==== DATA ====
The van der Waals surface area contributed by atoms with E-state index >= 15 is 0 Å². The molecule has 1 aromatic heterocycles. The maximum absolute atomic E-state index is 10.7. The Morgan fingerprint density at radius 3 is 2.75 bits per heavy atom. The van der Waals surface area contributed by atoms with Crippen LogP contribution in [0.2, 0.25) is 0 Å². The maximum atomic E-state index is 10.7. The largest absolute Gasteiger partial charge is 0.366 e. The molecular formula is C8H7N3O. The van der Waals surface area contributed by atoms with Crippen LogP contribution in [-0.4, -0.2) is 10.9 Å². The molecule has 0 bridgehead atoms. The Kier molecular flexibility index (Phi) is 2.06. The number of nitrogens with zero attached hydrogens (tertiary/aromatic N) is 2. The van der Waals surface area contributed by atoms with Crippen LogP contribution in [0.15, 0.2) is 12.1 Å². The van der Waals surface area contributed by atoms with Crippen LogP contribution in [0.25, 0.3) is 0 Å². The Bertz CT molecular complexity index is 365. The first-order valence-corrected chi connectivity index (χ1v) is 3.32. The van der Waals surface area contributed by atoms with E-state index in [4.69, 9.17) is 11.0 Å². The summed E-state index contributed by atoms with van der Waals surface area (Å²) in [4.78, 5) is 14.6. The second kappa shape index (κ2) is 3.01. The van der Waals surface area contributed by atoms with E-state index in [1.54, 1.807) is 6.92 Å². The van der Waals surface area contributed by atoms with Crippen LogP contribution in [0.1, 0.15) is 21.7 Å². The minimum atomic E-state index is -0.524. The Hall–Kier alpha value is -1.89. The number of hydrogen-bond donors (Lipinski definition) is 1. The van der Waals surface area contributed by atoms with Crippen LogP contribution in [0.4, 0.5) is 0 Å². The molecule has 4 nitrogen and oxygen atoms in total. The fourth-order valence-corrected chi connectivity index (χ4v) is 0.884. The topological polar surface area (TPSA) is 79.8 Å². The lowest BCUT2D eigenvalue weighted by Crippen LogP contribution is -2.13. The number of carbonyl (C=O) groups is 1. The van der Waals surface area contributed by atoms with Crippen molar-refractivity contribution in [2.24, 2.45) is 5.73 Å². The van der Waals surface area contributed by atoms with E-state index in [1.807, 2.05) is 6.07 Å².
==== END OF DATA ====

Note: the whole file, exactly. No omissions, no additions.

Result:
The van der Waals surface area contributed by atoms with E-state index >= 15 is 0 Å². The molecule has 1 aromatic heterocycles. The maximum absolute atomic E-state index is 10.7. The Morgan fingerprint density at radius 3 is 2.75 bits per heavy atom. The van der Waals surface area contributed by atoms with Crippen LogP contribution in [0.2, 0.25) is 0 Å². The maximum atomic E-state index is 10.7. The largest absolute Gasteiger partial charge is 0.366 e. The molecular formula is C8H7N3O. The van der Waals surface area contributed by atoms with Crippen LogP contribution in [-0.4, -0.2) is 10.9 Å². The molecule has 0 bridgehead atoms. The Kier molecular flexibility index (Phi) is 2.06. The number of nitrogens with zero attached hydrogens (tertiary/aromatic N) is 2. The van der Waals surface area contributed by atoms with Crippen LogP contribution in [0.15, 0.2) is 12.1 Å². The van der Waals surface area contributed by atoms with Crippen LogP contribution in [0.25, 0.3) is 0 Å². The Bertz CT molecular complexity index is 365. The first-order valence-corrected chi connectivity index (χ1v) is 3.32. The van der Waals surface area contributed by atoms with E-state index in [4.69, 9.17) is 11.0 Å². The summed E-state index contributed by atoms with van der Waals surface area (Å²) in [4.78, 5) is 14.6. The second kappa shape index (κ2) is 3.01. The van der Waals surface area contributed by atoms with E-state index in [1.54, 1.807) is 6.92 Å². The van der Waals surface area contributed by atoms with Crippen LogP contribution in [0.1, 0.15) is 21.7 Å². The minimum atomic E-state index is -0.524. The Hall–Kier alpha value is -1.89. The number of hydrogen-bond donors (Lipinski definition) is 1. The van der Waals surface area contributed by atoms with Crippen LogP contribution in [0.4, 0.5) is 0 Å². The molecule has 4 nitrogen and oxygen atoms in total. The fourth-order valence-corrected chi connectivity index (χ4v) is 0.884. The topological polar surface area (TPSA) is 79.8 Å². The lowest BCUT2D eigenvalue weighted by Crippen LogP contribution is -2.13. The number of carbonyl (C=O) groups is 1. The van der Waals surface area contributed by atoms with Crippen molar-refractivity contribution in [2.24, 2.45) is 5.73 Å². The van der Waals surface area contributed by atoms with E-state index in [1.807, 2.05) is 6.07 Å².